Tán Tui

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Tán Tui is a very famous Northern wushu routine and has several versions due to its incorporation into various styles. For this reason the name can be translated to mean Spring Leg ?? (the most popular) or Pond/Lake Leg.

Styles that incorporate Tán Tui include Northern Praying Mantis, Chángquán, and Northern Shaolin as well as many other minor styles and systems.


Due to the lack of written histories we are left to rely upon oral stories which can vary from each teller even within the same lineage. For this reason we supply you with the various versions we have come across.

1. Tang Dynasty. The city of Ling Qing is situated between the warring factions of the Song, Liao and Jin Courts. An infantry soldier named Kun Lung Dai Shi took refuge in the Lung Tan Temple located within Ling Qing City. Becoming a Monk at this temple Kun Lung formulated the routine Tan Tui (Pond Legs) with 10 Roads. It is said that this set was created in order to counter the Liao & Jin’s superior upper body grappling skills. Ling Qing City became a major trading center due to the Canals built during the Yuan Dynasty. For this reason it is believed that Tan Tui was able to spread throughout China[citation needed].

2. Shaolin’s Tan Tui is given credit to Monk Xian Ji who while in residence at the temple in Ling Qing Tan Temple in Shandong Province during the Ming Dynasty. It is said that he traded Shaolin’s famous Lohan Fist routine for their Tan Tui routine. Also Xian Ji is said to have also added an additional 2 roads to the original 10 Road Tan Tui Routine.[citation needed]

3. Chinese Muslims,are known for the fierce combat skills. They helped in the founding of the Ming Dynasty During the 13th Century. It is said that during Qi Ji Guang’s journey to suppress Japanese Pirates along China’s Coastal Cities. On this journey a Muslim by the name of ChaShagMir (aka: Chamir) fell ill due to the exhaustion and the harsh weather. His companions left him in the care of the inhabitants of a mountain village in Guan Xian County. So grateful for their care he taught his martial arts skills to the local villagers. In memory of him the called the system they practiced Cha Quan (Cha’s Fist)[citation needed]. Tan Tui (with 28 roads) was the foundation they used to develop their system. It is said that 28 was used to signify the 28 Letters in the Arabic Language. Later this was condensed into 10/12 Roads. The Hui/Moslem are still today known as the best exponents of Tan Tui.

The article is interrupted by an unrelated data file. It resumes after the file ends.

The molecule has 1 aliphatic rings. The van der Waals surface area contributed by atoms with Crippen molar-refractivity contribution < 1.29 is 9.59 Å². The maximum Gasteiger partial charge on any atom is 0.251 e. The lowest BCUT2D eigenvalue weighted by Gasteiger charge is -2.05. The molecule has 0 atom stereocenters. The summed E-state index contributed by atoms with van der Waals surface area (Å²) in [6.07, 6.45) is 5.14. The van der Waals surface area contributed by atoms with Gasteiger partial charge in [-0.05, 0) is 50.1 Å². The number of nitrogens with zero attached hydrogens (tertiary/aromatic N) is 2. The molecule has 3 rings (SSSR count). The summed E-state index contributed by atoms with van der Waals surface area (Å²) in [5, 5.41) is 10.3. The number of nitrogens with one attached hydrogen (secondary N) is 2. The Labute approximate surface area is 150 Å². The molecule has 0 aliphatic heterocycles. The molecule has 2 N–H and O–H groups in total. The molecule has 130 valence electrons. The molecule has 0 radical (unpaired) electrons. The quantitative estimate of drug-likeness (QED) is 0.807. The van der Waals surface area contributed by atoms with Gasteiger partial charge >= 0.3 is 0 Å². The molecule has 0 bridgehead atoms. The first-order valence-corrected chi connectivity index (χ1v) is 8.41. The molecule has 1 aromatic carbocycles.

4. Chin Woo was the first Public Gymnasium founded for the purpose of making Martial Arts training available to anyone (who could pay). The recognized founder was Huo Yun Jia, an exponent of the Mizong System. Part of this system was a version of the 10 Road Tan Tui that Huo Yun Jia demonstrated often[citation needed]. Due to his sudden death not many of his students had the opportunity to learn this version. Chao Lien Ho was hired to head up the organization and as part of his task he formulated a specific curriculum. While an exponent of Mizong he also had studied various Shaolin based systems as well[citation needed]. The first form required to be studied by beginner students is a 12 Road Tan Tui. While it is not sure where this version comes from, it has become the most popular version taught throughout the Chinese Martial Arts due to the fame of the Chin Woo.


Tan tui is composed of a series of forms, which emphasize blocking, stances, footwork, and most of all, kicks. Tan tui exists as a style on its own, but is commonly used as a basic form for styles like Chaquán.

Today Tan Tui forms the basis for the Bei Chang Quan/Northern Long Fist systems. It improves your fighting skills, balance, strength, and focus, thus, Tan Tui contains the basic skills and flexibility drills required in advanced forms.

In some Schools, Tan Tui is taught as the first form to build the skills necessary to advance in the system. It has been stated that if a new student doesn’t find the Tan Tui form challenging that he or she will not like the Long Fist style of Kung Fu.

Tan Tui is deep rooted in China’s Hui Muslim community. One such reference to the Islamic influence is the posture of holding one punch out in front of body as a punch is thrown to the rear with the other hand. The Body is turned sideways so that both the front and the rear punches reach maximum range. Besides being a good exercise to train the fighter to get full shoulder and body trust behind each punch, like a good Boxer, it also is a giveaway that the form has a Muslim history. Kung fu forms that use this posture came from China’s Muslim community.

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